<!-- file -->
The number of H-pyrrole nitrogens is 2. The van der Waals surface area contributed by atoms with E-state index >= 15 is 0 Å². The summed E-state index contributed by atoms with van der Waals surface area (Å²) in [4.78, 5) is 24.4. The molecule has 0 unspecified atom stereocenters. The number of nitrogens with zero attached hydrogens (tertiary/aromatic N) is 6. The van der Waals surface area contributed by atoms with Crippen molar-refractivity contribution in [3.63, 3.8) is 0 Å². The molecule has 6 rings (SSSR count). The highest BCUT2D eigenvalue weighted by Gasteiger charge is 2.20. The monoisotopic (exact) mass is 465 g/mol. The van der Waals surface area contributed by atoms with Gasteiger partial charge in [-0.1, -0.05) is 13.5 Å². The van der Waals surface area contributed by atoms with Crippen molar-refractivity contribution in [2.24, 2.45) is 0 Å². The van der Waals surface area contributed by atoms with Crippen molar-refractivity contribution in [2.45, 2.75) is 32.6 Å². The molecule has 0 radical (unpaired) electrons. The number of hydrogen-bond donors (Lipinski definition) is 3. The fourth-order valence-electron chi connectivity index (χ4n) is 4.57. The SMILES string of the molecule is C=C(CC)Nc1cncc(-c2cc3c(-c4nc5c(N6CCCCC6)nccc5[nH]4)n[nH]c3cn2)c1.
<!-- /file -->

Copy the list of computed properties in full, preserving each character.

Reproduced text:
The number of H-pyrrole nitrogens is 2. The van der Waals surface area contributed by atoms with E-state index >= 15 is 0 Å². The summed E-state index contributed by atoms with van der Waals surface area (Å²) in [4.78, 5) is 24.4. The molecule has 0 unspecified atom stereocenters. The number of nitrogens with zero attached hydrogens (tertiary/aromatic N) is 6. The van der Waals surface area contributed by atoms with Crippen molar-refractivity contribution in [3.63, 3.8) is 0 Å². The molecule has 6 rings (SSSR count). The highest BCUT2D eigenvalue weighted by Gasteiger charge is 2.20. The monoisotopic (exact) mass is 465 g/mol. The van der Waals surface area contributed by atoms with Gasteiger partial charge in [-0.1, -0.05) is 13.5 Å². The van der Waals surface area contributed by atoms with Crippen molar-refractivity contribution in [2.24, 2.45) is 0 Å². The van der Waals surface area contributed by atoms with Crippen molar-refractivity contribution in [2.45, 2.75) is 32.6 Å². The molecule has 0 radical (unpaired) electrons. The number of hydrogen-bond donors (Lipinski definition) is 3. The fourth-order valence-electron chi connectivity index (χ4n) is 4.57. The SMILES string of the molecule is C=C(CC)Nc1cncc(-c2cc3c(-c4nc5c(N6CCCCC6)nccc5[nH]4)n[nH]c3cn2)c1.